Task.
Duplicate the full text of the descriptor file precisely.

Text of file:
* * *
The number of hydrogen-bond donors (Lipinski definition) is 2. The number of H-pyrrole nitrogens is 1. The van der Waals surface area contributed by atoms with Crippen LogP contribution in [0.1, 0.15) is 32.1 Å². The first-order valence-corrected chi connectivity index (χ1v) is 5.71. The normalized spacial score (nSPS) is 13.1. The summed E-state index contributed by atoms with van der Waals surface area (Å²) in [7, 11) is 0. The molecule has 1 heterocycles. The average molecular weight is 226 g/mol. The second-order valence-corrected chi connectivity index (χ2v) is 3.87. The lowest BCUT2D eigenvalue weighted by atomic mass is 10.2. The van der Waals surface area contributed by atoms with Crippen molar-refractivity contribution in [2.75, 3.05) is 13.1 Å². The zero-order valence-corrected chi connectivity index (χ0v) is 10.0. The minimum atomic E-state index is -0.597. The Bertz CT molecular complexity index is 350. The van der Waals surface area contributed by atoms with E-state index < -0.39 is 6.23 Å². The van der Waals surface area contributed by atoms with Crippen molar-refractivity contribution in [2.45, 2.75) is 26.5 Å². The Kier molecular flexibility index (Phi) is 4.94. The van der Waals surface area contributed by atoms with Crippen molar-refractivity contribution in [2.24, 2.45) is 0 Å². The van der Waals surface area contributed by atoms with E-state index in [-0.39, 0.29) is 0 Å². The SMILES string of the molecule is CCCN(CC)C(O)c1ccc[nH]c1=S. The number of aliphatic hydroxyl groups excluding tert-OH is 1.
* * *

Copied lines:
The number of hydrogen-bond donors (Lipinski definition) is 2. The number of H-pyrrole nitrogens is 1. The van der Waals surface area contributed by atoms with Crippen LogP contribution in [0.1, 0.15) is 32.1 Å². The first-order valence-corrected chi connectivity index (χ1v) is 5.71. The normalized spacial score (nSPS) is 13.1. The summed E-state index contributed by atoms with van der Waals surface area (Å²) in [7, 11) is 0. The molecule has 1 heterocycles. The average molecular weight is 226 g/mol. The second-order valence-corrected chi connectivity index (χ2v) is 3.87. The lowest BCUT2D eigenvalue weighted by atomic mass is 10.2. The van der Waals surface area contributed by atoms with Crippen molar-refractivity contribution in [2.75, 3.05) is 13.1 Å². The zero-order valence-corrected chi connectivity index (χ0v) is 10.0. The minimum atomic E-state index is -0.597. The Bertz CT molecular complexity index is 350. The van der Waals surface area contributed by atoms with E-state index < -0.39 is 6.23 Å². The van der Waals surface area contributed by atoms with Crippen molar-refractivity contribution in [2.45, 2.75) is 26.5 Å². The Kier molecular flexibility index (Phi) is 4.94. The van der Waals surface area contributed by atoms with Crippen molar-refractivity contribution in [2.24, 2.45) is 0 Å². The van der Waals surface area contributed by atoms with E-state index in [-0.39, 0.29) is 0 Å². The SMILES string of the molecule is CCCN(CC)C(O)c1ccc[nH]c1=S. The number of aliphatic hydroxyl groups excluding tert-OH is 1.